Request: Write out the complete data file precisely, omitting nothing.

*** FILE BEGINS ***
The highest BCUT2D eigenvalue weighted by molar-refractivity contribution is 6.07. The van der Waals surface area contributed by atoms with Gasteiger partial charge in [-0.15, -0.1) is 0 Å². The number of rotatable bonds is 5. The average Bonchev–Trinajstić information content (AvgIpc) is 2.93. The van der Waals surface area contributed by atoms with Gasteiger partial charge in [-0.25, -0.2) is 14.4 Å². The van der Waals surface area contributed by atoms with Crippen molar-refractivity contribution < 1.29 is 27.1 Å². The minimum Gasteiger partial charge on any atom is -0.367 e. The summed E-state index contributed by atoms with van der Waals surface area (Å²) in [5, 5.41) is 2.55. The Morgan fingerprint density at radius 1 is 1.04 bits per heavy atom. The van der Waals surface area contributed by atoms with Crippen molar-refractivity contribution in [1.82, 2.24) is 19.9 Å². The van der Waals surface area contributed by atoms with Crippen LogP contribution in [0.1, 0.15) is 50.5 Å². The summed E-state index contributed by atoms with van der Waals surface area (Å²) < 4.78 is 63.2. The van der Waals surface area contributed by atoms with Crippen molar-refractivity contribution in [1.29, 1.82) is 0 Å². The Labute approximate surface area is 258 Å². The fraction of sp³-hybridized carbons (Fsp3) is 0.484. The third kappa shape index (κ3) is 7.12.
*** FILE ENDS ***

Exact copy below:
The highest BCUT2D eigenvalue weighted by molar-refractivity contribution is 6.07. The van der Waals surface area contributed by atoms with Gasteiger partial charge in [-0.15, -0.1) is 0 Å². The number of rotatable bonds is 5. The average Bonchev–Trinajstić information content (AvgIpc) is 2.93. The van der Waals surface area contributed by atoms with Gasteiger partial charge in [-0.25, -0.2) is 14.4 Å². The van der Waals surface area contributed by atoms with Crippen molar-refractivity contribution < 1.29 is 27.1 Å². The minimum Gasteiger partial charge on any atom is -0.367 e. The summed E-state index contributed by atoms with van der Waals surface area (Å²) in [5, 5.41) is 2.55. The Morgan fingerprint density at radius 1 is 1.04 bits per heavy atom. The van der Waals surface area contributed by atoms with Crippen molar-refractivity contribution in [1.82, 2.24) is 19.9 Å². The van der Waals surface area contributed by atoms with Crippen LogP contribution in [0.1, 0.15) is 50.5 Å². The summed E-state index contributed by atoms with van der Waals surface area (Å²) < 4.78 is 63.2. The van der Waals surface area contributed by atoms with Crippen molar-refractivity contribution in [1.29, 1.82) is 0 Å². The Labute approximate surface area is 258 Å². The fraction of sp³-hybridized carbons (Fsp3) is 0.484. The third kappa shape index (κ3) is 7.12.